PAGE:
Color-coding is effectively used to promote learning. For example, there are specific colors for the extracellular fluid, the intracellular fluid, muscle, and the lumen of the renal tubules and GI tract.
The net mov ment from lower to higher concentration and the raintenance of a higher steady-state concentration or one side of a membrane can be achieved only by the continuous input of energy into the active-transp rt process. This energy can (1) alter the affinity of thejbinding site on the transporter such
Movement of Molecues Across Cell Membranes CHAPTER Sixll the extracellular fluid the protein has been lar surface by when porter is shifted 1 om concenrration (lo -er energy state) to a higher concentration (higher e ergy state), energy must be added. ~ ' .rt must be coupled to the si-
the extracellular fluid bands to th ing site. Random thermal oscillations re to the other, independent of the pthtein's phosphorylation. (3) Removal of the phosphate group from the transporter decreases the affinity of the binding site,
(1) the in primary active transport, and the prioress in secondary active es the .
a is an enzyme (an ATPase) n of ATP and, in the es itself. Phosphorylation of the random oscillation of the transporter (5), it is in a conformation which again permits phosphorylation, and
TCsee why this will lead to movement from low to higher concentration (that is, uphill movement), consider the flow of solute through the trar es of the he transporter at to the high-affinity site at the extracellular surface of the membrane than to the low-affinity site on the in-tracellular surface. T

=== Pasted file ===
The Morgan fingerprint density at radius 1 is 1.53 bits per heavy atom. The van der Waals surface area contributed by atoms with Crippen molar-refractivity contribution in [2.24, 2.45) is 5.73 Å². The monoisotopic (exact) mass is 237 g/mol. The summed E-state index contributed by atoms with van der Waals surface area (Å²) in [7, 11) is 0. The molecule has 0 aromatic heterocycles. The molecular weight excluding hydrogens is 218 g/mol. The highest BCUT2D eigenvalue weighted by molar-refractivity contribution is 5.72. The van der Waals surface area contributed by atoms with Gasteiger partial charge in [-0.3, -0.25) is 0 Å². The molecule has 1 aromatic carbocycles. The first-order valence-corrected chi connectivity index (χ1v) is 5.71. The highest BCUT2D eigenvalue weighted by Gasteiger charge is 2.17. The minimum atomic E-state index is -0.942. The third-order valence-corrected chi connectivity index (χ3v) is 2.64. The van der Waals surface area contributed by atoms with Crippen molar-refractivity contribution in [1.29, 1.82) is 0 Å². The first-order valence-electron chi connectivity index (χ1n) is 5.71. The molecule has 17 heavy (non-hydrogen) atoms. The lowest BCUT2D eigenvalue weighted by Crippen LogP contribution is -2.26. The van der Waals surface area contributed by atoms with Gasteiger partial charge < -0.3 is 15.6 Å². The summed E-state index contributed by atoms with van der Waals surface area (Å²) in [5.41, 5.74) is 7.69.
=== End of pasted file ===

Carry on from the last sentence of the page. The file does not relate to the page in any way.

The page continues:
, 's solute binding site. Figure es the sequence of events leading to the active transport ( hat is, transport from low to higher ' ' a solute into a cell. (1) Initially, the jp transported solute is exposed to
to the high-affinity site at the extracellular surface of the membrane than to the low-affinity site on the in-tracellular surface. T
, 's solute binding site. Figure es the sequence of events leading to the active transport ( hat is, transport from low to higher ' ' a solute into a cell. (1) Initially, the jp transported solute is exposed to potassium and low intracellular sodium potassium and low intracellular sodium
r called parathyroid hormone, . .
nurface of tgie thyaoid gland, but are (Pigune distinct from it. Parathyroid hormone a^drerfy^TÂ^eMy'œlir extracellular calcium concentration, thus for the decreased concentration that of this hormone
ti it it
hormone. See Figure 1
9 for a more complae description of
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This ebook provides an introductory explanation of the workings of the human body, with an effort to draw connections between the body systems and explain their interdependencies. A framework for the book is homeostasis and how the body maintains balance within each system. This is intended as a first introduction to physiology for a college-level course.